Seven pre-workout exercises that improve shoulder range of motion

It may surprise you just how fast you can improve your workout performance with these simple changes. Results happen quickly when you identify opportunities for improvement and apply the right corrective exercises.

Recently, I released a few case studies from clients struggling with shoulder mobility and flexibility issues. In most cases, it wasn’t because of pain or discomfort in the shoulders that caused the desire to improve their shoulder range of motion. Our athletes wanted to gain strength, improve the comfort of olympic lifting positions, perform exercises as prescribed in class, and become a better CrossFit athlete.

Your shoulders are a complex system of stabilizing and primary moving muscles. Over time, inactive use of your full range of motion can tighten these tissues and create challenges when you want to perform at your best, which demands full range of motion. Things like poor posture, insufficient self care maintenance, joint issues, limited flexibility, and previous muscle injuries are a few contributors that can create shoulder limitations.

Meet Bill. He came to me with goals to improve his overhead squat, snatch, and press; pretty much everything overhead. He was finding it difficult to control the bar and feel confident anytime he saw an overhead movement in a workout. I know Bill has an incredible athlete engine, so removing anything holding him back would only contribute to greater improvements.

A healthy shoulder has an incredible span of range of motion that it can access. Check out the below chart. Forward flexion can reach 180 degrees.

Bill was experiencing shoulder restrictions that were causing many of the issues holding him back from better performance in his workouts and his lifting positions.

His shoulder forward flexion was about 160 degrees of the available 180 degrees shoulder range. Bill wanted to improve his overhead exercises, but the missing 20 degrees of shoulder function was as much a hindrance as chaining a kettlebell to his leg and trying to sprint. If left untreated, the body will adapt his technique over time to easier and vulnerable positions that are both less powerful and more injury prone. Driving the knees forward to maintain an upright shoulder position is one example of how your body will compensate for lack of shoulder mobility. Lower back and knee problems will then likely develop as a result of the overcompensation.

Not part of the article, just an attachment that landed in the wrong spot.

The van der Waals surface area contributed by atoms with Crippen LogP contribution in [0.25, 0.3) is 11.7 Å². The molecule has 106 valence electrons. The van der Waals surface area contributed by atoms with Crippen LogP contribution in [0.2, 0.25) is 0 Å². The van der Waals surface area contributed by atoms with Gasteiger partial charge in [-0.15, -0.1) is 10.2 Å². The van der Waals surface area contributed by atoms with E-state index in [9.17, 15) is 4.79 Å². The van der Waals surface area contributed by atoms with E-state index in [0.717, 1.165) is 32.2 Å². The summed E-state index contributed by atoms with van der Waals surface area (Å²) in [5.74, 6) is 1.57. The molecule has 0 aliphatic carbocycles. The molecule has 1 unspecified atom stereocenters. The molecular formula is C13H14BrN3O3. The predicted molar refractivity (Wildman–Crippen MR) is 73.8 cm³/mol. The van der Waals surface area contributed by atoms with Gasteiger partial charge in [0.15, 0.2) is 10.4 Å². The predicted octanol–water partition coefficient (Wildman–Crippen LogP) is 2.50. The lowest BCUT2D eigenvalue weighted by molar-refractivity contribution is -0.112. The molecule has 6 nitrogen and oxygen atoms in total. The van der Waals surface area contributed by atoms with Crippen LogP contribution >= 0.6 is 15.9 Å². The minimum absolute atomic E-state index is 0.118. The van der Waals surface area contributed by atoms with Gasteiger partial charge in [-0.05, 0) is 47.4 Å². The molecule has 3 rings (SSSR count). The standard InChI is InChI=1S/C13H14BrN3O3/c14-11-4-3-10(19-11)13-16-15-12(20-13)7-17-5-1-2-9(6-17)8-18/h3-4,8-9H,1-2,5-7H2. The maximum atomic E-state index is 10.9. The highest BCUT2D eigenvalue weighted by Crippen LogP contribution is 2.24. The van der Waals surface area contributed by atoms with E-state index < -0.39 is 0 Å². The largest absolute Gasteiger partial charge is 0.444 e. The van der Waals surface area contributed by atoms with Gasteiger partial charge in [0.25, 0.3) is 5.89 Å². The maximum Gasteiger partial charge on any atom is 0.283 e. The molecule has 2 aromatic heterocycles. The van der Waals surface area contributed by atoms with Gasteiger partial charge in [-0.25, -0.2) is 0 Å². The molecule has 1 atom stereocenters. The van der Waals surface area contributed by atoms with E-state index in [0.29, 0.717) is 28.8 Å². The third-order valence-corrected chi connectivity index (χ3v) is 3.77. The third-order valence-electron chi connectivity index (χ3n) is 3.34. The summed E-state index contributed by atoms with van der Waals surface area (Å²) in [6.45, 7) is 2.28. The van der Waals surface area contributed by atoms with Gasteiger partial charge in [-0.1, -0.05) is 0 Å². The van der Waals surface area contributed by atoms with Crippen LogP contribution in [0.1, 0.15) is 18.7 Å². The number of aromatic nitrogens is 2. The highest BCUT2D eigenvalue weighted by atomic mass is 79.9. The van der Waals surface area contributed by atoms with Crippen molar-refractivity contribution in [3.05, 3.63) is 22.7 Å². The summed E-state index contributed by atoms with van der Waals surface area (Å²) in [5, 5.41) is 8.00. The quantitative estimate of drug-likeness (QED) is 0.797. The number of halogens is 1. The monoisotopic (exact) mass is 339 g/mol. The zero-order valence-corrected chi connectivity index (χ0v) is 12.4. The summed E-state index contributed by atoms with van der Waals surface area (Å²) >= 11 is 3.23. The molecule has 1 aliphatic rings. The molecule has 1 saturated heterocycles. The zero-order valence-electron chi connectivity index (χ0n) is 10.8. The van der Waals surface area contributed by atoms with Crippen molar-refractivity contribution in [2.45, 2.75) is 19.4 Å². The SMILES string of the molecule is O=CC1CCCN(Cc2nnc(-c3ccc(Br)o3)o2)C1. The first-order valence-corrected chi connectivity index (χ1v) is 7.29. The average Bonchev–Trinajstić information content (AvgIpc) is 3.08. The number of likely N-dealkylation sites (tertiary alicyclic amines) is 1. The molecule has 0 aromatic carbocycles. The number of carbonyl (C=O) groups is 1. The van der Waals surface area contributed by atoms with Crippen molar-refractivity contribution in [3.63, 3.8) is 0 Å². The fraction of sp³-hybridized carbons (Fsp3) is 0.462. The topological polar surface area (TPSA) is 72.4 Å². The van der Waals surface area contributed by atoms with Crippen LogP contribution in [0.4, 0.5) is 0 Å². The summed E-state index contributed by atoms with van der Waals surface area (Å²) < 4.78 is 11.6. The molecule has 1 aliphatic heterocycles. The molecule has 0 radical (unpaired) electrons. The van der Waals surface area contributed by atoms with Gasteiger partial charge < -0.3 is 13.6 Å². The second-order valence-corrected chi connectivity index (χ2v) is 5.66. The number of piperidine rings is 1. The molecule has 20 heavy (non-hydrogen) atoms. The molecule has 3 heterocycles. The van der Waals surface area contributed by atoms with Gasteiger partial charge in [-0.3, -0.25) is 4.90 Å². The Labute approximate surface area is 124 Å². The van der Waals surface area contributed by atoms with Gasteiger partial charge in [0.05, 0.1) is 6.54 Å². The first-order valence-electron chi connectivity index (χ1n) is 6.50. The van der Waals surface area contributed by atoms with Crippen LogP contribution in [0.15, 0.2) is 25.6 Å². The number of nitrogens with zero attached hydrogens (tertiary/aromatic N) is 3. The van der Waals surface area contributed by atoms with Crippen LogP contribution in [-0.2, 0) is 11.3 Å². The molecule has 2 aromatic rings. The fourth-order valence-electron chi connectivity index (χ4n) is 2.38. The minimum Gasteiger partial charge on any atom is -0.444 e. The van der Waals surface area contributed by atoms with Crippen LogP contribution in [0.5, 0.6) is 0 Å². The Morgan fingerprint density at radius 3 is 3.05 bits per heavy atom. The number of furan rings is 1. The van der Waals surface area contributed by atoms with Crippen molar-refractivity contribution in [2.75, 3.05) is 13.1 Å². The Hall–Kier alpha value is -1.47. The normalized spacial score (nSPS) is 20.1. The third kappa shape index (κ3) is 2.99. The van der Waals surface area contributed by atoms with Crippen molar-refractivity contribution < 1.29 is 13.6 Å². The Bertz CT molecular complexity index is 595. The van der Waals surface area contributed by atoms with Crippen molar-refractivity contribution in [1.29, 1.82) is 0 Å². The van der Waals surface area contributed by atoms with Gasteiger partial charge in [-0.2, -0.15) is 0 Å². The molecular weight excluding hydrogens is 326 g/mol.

The plan

I recommended a three step process to address the problem and improve his shoulder range of motion. Bill spent just 15 minutes, three to four times per week, executing his plan before each workout.

Phase 1 – Adhesion break down and tissue smoothing
Phase 2 – Lengthening and realignment.
Phase 3 – Range of motion capture/restrengthening

Adhesion break down and smoothing
2 Rounds:
A1. Chest: Tennis/lacrosse ball work. Standing and using a wall for leverage, place the ball on your chest and search for tight or sore muscle tissue. (30 sec. each side of your chest)
A2. Shoulder Girdle: Position ball under armpit, outside of shoulder blades, and across trapezoids, search search for tight or sore muscle tissue. (30 sec. each side)
A3. Arms: Using a foam roller, lay on the ground with one arm fully extended above your head with a neutral spine. Place foam roller above elbow (closer to your shoulder rather than your wrist). Oscillating your weight across the foam roller, travel up the arm to your armpit and back down. (30 sec. each arm)

2 rounds:
A1. Pec Stretch: Standing next to a pole or doorway, extend your arm and rotate your torso to stretch your pec as far as you comfortable can. (45 sec. each side)
A2. Using a bench and foam roller: position foam roller lengthwise down your spine and lay down with your arms out and elbows bent at 90 degrees, allowing your chest to stretch and open up (45 sec.)

2 rounds:
A1. Banded face pulls 3×12 reps
A2. IYT’s 3×5 reps each position (I-Y-T)

Here’s a picture of what Bill accomplished in just five weeks! Bill executed his plan for just 15 minutes, three to four times each week, prior to his workout.

Here’s a few more photos showing similar case studies with the same results.


Whether your goal is to excel in the gym or realize better daily movement, utilizing corrective exercises can help you improve your performance and avoid injury. Work with your coach to learn which movements are best for you.

Ready to start the process? Here’s what you should expect:

  1. Movement Screening Assessment – We’ll measure your range of motion and potential movement dysfunctions that are holding back your performance or increasing your risk of injury.
  2. Injury/Dysfunction Diagnosis – Understand the cause of your range of motion limitations.
  3. Corrective Exercise Protocols – We’ll create an exercise and training plan for you, just like we did for Bill.
  4. Movement Screening Reassessment – We’ll evaluate your progress and make changes to your plan as needed.

Just with any new skill or exercise, the key to accomplishing your functional and performance goals is to work on the cause of your limitations. Start with your biggest limitation then continue to address each subsequent area of your training and continue to improve. Corretive exercise routines can help you meet your goals and set new PR’s.